[R-sig-ME] contextual effects in 3-level models
Timothy MacKenzie
|@w|@wt @end|ng |rom gm@||@com
Thu Sep 9 18:17:45 CEST 2021
Dear Thierry,
By contextual effects, I'm referring to the Raudenbush & Bryk (2002) book
pp. 139 - 146. In this section of the book, it is recommended that
researchers dealing with covariates that vary within and between a grouping
variable's levels, separate the within and contextual effects of such
covariates.
The authors only discuss this issue in the context of 2-level models (e.g.
y ~ X + (1 | ID1) ). For example, if X is a variable that varies within and
between each level of ID1, then to get the within and contextual effect of
X, the fixed-effect part of the model will be:
y ~ X + mean_of_X_in_each_ID1_level
In the above parametrization, "mean_of_X_in_each_ID1_level" coefficient
provides the contextual effect of X with the interpretation:
Average difference in y between two observations with the same value of X
that belong to ID1 levels whose mean X values differ by 1 unit.
The question I have posed is an extension of the above for when we have two
nested grouping variables; thus a 3-level model (e.g., y ~ X + (1 | ID1 /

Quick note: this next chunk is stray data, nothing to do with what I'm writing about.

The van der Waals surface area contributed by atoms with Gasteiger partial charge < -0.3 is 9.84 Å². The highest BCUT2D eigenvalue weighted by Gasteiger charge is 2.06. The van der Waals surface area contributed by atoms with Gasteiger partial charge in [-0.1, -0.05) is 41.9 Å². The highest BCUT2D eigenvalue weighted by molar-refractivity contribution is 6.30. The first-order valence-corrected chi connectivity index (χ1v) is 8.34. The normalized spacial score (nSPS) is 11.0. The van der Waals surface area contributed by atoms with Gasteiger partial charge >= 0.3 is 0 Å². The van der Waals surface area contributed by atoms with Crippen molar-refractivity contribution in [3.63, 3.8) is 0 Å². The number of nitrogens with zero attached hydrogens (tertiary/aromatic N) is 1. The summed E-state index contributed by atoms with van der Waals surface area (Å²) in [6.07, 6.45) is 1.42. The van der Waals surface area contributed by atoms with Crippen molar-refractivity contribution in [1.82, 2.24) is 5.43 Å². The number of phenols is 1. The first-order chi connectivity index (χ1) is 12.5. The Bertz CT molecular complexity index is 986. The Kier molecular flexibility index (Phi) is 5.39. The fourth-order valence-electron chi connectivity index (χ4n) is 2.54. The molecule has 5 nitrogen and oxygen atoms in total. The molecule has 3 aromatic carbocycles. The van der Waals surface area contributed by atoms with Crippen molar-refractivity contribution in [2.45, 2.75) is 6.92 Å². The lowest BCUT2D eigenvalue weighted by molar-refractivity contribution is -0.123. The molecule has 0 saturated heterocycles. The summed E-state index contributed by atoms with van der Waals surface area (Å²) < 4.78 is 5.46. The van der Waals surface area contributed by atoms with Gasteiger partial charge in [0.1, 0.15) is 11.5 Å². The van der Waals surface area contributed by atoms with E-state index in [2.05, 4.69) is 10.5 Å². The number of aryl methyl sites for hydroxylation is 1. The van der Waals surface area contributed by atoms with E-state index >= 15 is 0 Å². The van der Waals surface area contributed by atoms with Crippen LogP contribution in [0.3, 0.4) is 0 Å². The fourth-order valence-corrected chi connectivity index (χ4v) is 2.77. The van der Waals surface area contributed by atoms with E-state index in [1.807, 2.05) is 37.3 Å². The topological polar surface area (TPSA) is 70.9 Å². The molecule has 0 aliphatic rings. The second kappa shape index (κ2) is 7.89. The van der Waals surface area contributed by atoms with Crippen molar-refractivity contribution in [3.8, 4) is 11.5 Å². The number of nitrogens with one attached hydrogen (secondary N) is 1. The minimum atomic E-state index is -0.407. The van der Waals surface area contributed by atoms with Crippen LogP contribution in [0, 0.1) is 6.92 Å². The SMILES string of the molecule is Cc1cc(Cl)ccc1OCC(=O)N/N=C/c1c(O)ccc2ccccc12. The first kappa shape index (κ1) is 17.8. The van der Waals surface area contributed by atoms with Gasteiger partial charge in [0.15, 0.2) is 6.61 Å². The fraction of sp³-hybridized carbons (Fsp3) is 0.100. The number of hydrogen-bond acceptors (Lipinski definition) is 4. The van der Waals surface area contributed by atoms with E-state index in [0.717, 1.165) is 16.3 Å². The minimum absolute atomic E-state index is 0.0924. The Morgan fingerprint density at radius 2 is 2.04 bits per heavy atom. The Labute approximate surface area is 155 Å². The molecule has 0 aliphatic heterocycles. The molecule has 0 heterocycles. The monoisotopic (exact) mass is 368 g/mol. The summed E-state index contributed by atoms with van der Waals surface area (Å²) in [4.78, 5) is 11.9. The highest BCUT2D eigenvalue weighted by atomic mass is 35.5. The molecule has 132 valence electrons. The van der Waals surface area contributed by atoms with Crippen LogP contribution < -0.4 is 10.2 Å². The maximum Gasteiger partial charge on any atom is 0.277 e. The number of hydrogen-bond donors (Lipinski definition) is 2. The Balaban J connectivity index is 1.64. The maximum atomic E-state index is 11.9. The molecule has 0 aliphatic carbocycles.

ID2) ).
In this 3-level case, to obtain the contextual effects for ID1 and ID2, I
wonder which option is appropriate?
#-- Option 1: Create mean of X across ID1 levels (X_ave_ID1) and mean of X
across ID2 levels *ignoring* ID1 (X_ave_ID2)
#-- Option 2: Create mean of X across ID1 levels (X_ave_ID1) and mean of X
across ID2 levels *within* ID1 (X_ave_ID2)
For both options, then, I will fit (in lme4::lmer()):
y ~ X + X_ave_ID1 + X_ave_ID2 + (1 | ID1 / ID2)
#------ DATA STRUCTURE AND R CODE:
ID1 ID2 X y
1 1 0.474111397 1.9534671
1 1 -0.712228120 0.9355230
1 2 -0.009957293 1.1088756
1 2 -1.237918646 0.8675550
2 1 -0.554944765 2.7831133
2 1 -0.320668268 0.1479290
2 2 1.066993108 0.1688187
2 2 -1.084870417 1.0536264
library(dplyr)
#-- Option 1:
data %>%
group_by(ID1) %>%
mutate(X_ave_ID1 = mean(X)) %>%
group_by(ID2) %>%
mutate(X_ave_ID2 = mean(X))
#-- Option 2:
data %>%
group_by(ID1) %>%
mutate(X_ave_ID1 = mean(X)) %>%
group_by(ID2, .add = TRUE) %>%
mutate(X_ave_ID2 = mean(X))
On Thu, Sep 9, 2021 at 10:53 AM Thierry Onkelinx <thierry.onkelinx using inbo.be>
wrote:
> Dear Timothy,
>
> This won't work as your averaged X's will be highly correlated with each
> other and with the original X.
>
> I often find it easier to reason on a mathematical model. How would you
> translate your 'contextual' effects into an equation? Or at least
> clarify what a 'contextual' effect is.
>
> Best regards,
>
> ir. Thierry Onkelinx
> Statisticus / Statistician
>
> Vlaamse Overheid / Government of Flanders
> INSTITUUT VOOR NATUUR- EN BOSONDERZOEK / RESEARCH INSTITUTE FOR NATURE AND
> FOREST
> Team Biometrie & Kwaliteitszorg / Team Biometrics & Quality Assurance
> thierry.onkelinx using inbo.be
> Havenlaan 88 bus 73, 1000 Brussel
> www.inbo.be
>
>
> ///////////////////////////////////////////////////////////////////////////////////////////
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> than asking him to perform a post-mortem examination: he may be able to say